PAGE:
But the G42 is closely intertwined with Chinese business figures and companies. The Wire China reported Last month, corporate records show that G42’s chief investment officer, Zhang Xiaoping, was also the chief operating officer of Yitu Technology, a Chinese company. The Biden administration put Yitu on a sanctions list in 2021 for developing surveillance technology used by Chinese officials in the repression of ethnic Uighur Muslims.

Mr. Zhang heads two G42 companies in China: G42 Shanghai Investment and Beijing Qingzi Future Network Technology.

Additionally, the report says that the Beijing firm’s general manager, Li Xiaoxu, is also the supervisor of Pegasus Technology China, which was founded in 2015 by Pegasus, an Emirati firm where Xiao was CEO before being appointed to the same. post. in G42.

The three Chinese companies are among 13 targeted by the congressional committee.

In 2019, an Emirati company led by Xiao was involved in the launch and operation of a social media application, ToTok, which US intelligence agencies evaluated as a spy tool used by the Emirati government to track the conversations of its users. The data collected from the app, according to a US intelligence assessment, was stored by an Emirati company called Pax AI, run by Xiao.

Chinese engineers helped create the app, and a forensic investigator who examined it in 2019 told The Times that it appeared to be a copy of a Chinese messaging app that offers free video calls, YeeCall, that was lightly customized for English-speaking audiences. and Arabic. .

The congressional letter named YeeCall as one of the companies the Commerce Department should examine.

And regarding the DarkMatter companies linked to the G42 and Mr. Peng, the letter said that the network collaborates with Song-Chun Zhu, a senior researcher at the Beijing Institute of General Artificial Intelligencea major state-supported scientific institution.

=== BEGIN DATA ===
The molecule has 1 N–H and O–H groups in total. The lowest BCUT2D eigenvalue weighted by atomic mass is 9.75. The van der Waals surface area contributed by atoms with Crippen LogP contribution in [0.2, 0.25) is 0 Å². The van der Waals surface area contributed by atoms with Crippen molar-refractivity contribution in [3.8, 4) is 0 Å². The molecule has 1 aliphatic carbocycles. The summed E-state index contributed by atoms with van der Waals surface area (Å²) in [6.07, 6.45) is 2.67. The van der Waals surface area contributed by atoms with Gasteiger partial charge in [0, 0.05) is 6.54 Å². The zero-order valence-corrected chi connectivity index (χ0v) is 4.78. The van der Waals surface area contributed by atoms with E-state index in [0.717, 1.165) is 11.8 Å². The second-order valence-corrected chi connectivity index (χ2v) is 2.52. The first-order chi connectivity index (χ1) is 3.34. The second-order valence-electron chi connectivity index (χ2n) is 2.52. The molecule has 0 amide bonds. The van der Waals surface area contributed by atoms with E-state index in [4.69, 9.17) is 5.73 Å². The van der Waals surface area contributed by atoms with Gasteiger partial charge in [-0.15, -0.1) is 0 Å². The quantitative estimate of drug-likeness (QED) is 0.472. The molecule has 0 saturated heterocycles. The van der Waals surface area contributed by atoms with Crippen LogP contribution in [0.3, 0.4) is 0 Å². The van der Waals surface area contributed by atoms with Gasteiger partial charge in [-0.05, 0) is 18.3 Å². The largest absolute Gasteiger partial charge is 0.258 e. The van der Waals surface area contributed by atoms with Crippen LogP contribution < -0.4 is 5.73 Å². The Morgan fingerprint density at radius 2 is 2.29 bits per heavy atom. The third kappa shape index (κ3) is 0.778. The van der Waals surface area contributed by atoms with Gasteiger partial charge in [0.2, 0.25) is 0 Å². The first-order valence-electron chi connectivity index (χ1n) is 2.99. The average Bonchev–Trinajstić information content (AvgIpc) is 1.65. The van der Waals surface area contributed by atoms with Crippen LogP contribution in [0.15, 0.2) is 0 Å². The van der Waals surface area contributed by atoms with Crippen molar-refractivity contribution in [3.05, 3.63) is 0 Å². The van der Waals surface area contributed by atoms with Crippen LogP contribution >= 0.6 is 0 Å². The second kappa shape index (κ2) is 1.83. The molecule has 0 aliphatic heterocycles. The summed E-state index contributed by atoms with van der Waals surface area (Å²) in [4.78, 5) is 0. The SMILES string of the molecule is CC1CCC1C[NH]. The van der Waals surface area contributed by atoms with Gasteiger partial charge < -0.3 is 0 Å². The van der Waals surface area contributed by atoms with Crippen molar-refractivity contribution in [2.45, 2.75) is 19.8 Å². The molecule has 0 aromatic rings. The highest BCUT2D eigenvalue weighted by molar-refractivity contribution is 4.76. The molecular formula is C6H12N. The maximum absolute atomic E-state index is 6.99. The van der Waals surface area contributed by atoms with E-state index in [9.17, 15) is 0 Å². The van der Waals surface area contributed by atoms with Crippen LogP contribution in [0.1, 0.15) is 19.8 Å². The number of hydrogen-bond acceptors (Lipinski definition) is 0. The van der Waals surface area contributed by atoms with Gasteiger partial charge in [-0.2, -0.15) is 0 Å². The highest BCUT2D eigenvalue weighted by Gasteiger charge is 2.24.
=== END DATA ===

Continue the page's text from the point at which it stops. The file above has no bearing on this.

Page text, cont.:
One Emirates-based company owned by G42 and mentioned in the Congressional letter is Presight AI, which sells surveillance technology to law enforcement companies around the world. In March 2023, a New York Times journalist examined its display at a police conference in Dubai and found signs of close ties to China.

The company promoted itself as a kind of Emirati version of the American data company Palantir. A video screen offered a glorified version of the company’s capabilities, in which big data analysis thwarted a drone attack on an office tower. A separate demonstration showed off the company’s physical surveillance capabilities: A software platform used cameras and facial recognition technology to track people at the conference.

The software, which was uploaded in Chinese before being translated into English, had several features of Chinese police software. Although a company representative insisted it was built in the Emirates, it had a number of features specifically designed for the Chinese market, such as internet cafe monitoring and specialized phone-tracking tags not often seen outside of China.

A Presight AI representative at the police conference said the surveillance software had already been sold to several countries in Africa and the Middle East, and was also being used by the Emirates government.